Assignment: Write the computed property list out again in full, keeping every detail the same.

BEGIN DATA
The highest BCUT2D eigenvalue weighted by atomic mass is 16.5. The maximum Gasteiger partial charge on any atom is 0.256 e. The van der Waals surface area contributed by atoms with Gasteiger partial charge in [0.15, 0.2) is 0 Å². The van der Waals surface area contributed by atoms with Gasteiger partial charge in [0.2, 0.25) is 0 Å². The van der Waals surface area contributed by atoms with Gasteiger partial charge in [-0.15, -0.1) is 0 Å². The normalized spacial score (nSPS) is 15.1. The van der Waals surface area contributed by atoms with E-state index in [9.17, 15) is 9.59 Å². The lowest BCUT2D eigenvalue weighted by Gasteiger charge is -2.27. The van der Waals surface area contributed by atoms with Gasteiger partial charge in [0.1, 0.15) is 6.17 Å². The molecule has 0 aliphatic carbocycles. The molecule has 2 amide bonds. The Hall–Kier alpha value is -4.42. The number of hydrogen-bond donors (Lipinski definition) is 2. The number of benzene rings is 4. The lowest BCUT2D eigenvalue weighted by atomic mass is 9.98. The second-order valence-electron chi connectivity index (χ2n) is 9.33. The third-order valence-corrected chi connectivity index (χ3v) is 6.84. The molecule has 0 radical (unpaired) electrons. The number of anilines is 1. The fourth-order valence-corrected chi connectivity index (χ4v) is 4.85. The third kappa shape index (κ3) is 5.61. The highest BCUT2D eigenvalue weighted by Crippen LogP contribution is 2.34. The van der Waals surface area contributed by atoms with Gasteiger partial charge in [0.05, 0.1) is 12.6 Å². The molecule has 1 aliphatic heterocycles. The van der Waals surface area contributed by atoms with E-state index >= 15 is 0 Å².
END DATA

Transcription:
The highest BCUT2D eigenvalue weighted by atomic mass is 16.5. The maximum Gasteiger partial charge on any atom is 0.256 e. The van der Waals surface area contributed by atoms with Gasteiger partial charge in [0.15, 0.2) is 0 Å². The van der Waals surface area contributed by atoms with Gasteiger partial charge in [0.2, 0.25) is 0 Å². The van der Waals surface area contributed by atoms with Gasteiger partial charge in [-0.15, -0.1) is 0 Å². The normalized spacial score (nSPS) is 15.1. The van der Waals surface area contributed by atoms with E-state index in [9.17, 15) is 9.59 Å². The lowest BCUT2D eigenvalue weighted by Gasteiger charge is -2.27. The van der Waals surface area contributed by atoms with Gasteiger partial charge in [0.1, 0.15) is 6.17 Å². The molecule has 0 aliphatic carbocycles. The molecule has 2 amide bonds. The Hall–Kier alpha value is -4.42. The number of hydrogen-bond donors (Lipinski definition) is 2. The number of benzene rings is 4. The lowest BCUT2D eigenvalue weighted by atomic mass is 9.98. The second-order valence-electron chi connectivity index (χ2n) is 9.33. The third-order valence-corrected chi connectivity index (χ3v) is 6.84. The molecule has 0 radical (unpaired) electrons. The number of anilines is 1. The fourth-order valence-corrected chi connectivity index (χ4v) is 4.85. The third kappa shape index (κ3) is 5.61. The highest BCUT2D eigenvalue weighted by Crippen LogP contribution is 2.34. The van der Waals surface area contributed by atoms with Gasteiger partial charge in [0.05, 0.1) is 12.6 Å². The molecule has 1 aliphatic heterocycles. The van der Waals surface area contributed by atoms with E-state index >= 15 is 0 Å².